According to a recent Rasmussen poll, 56 percent of Americans would support legalizing marijuana and regulating it much as alcohol and tobacco are regulated, while just 36 percent say they’re opposed.
Those are pretty strong numbers, suggesting that criminal law in this country is strongly out of line with public sentiment. We’re sending people to jail — most of them basically kids — and in some cases sticking them with felony criminal records for involvement with a substance that a majority of Americans don’t believe such be criminalized, at least if you believe Rasmussen.
Of course, some people DON’T believe Rasmussen. As the Christian Science Monitor reports, critics of the Rasmussen results argue that the wording of the question skewed the final results. However, I’m not sure that the substitute wording that they suggest would pass muster as unbiased or balanced:
“If they had asked, ‘If you knew that a majority of homicide convicts in New York had smoked marijuana within 24 hours of their convictions, would you be in favor of legalizing it?’ they would have gotten a far different answer,” says David Evans, special adviser to the Drug Free America Foundation. “These questions are so biased and leading, it’s embarrassing.”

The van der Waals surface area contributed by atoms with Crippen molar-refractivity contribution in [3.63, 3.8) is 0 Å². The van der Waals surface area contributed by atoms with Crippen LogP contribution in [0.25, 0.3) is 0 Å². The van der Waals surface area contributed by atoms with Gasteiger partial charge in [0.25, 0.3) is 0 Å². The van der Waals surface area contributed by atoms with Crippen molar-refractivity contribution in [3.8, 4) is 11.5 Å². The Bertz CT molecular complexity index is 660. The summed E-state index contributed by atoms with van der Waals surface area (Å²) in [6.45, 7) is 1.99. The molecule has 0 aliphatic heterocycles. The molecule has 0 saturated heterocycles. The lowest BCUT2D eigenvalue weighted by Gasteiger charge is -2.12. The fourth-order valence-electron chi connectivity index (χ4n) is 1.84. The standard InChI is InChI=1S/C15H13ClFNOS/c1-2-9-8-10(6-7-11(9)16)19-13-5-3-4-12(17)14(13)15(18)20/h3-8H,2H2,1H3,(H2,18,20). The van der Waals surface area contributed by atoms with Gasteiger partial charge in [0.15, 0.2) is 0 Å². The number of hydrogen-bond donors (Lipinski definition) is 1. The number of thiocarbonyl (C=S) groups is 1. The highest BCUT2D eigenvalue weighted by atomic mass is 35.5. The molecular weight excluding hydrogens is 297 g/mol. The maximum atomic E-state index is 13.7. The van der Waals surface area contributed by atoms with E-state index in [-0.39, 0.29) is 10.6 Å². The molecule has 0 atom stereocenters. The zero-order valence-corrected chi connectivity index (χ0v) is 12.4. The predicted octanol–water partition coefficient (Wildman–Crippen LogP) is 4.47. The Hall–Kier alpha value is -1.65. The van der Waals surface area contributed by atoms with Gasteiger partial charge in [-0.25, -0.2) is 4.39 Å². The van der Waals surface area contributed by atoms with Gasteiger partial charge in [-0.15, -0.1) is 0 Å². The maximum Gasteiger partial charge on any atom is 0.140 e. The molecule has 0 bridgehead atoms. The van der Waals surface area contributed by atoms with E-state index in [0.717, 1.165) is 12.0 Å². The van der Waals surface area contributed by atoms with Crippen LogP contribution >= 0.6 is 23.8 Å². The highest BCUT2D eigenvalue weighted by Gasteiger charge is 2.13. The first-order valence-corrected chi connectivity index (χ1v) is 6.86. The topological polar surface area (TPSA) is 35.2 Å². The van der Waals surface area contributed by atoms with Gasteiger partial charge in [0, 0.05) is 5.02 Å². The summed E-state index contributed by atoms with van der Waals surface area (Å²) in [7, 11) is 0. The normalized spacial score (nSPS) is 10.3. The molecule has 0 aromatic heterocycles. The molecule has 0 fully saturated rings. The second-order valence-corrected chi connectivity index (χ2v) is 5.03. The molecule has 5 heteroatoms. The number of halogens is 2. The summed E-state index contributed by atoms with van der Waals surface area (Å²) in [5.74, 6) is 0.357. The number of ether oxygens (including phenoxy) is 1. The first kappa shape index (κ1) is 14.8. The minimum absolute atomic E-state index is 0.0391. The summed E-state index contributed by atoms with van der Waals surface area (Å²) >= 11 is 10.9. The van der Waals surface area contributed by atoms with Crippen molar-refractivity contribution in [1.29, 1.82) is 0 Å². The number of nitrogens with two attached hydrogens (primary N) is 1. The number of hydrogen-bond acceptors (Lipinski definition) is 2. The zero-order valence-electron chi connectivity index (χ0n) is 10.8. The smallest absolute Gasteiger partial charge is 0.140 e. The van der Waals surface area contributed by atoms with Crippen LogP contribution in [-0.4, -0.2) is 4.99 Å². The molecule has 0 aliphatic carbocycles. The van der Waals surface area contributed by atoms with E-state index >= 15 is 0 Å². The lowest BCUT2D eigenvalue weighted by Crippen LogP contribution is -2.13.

If that’s the kind of question that you have to ask to get the poll results you want, you’ve already lost the debate. I imagine that a majority of those New York homicide convicts had also eaten meat within 24 hours of their crime, but I wouldn’t necessarily draw the conclusion that meat had driven them to commit that crime.
And then there’s this, from Gallup:
In addition, marijuana has become Mexico’s leading agricultural export, and all of those “exports” are conducted through smuggling, most of it to the United States. Marijuana “generates billions of dollars in revenues each year for the brutal narcotics cartels,” NPR reports. “By some estimates, it is the most profitable product for the Mexican drug gangs.”
Given those numbers, it’s pretty clear that U.S. drug policy plays some role in the brutal carnage being wreaked in Mexico, where mass slayings occur with tragic regularity.
– Jay Bookman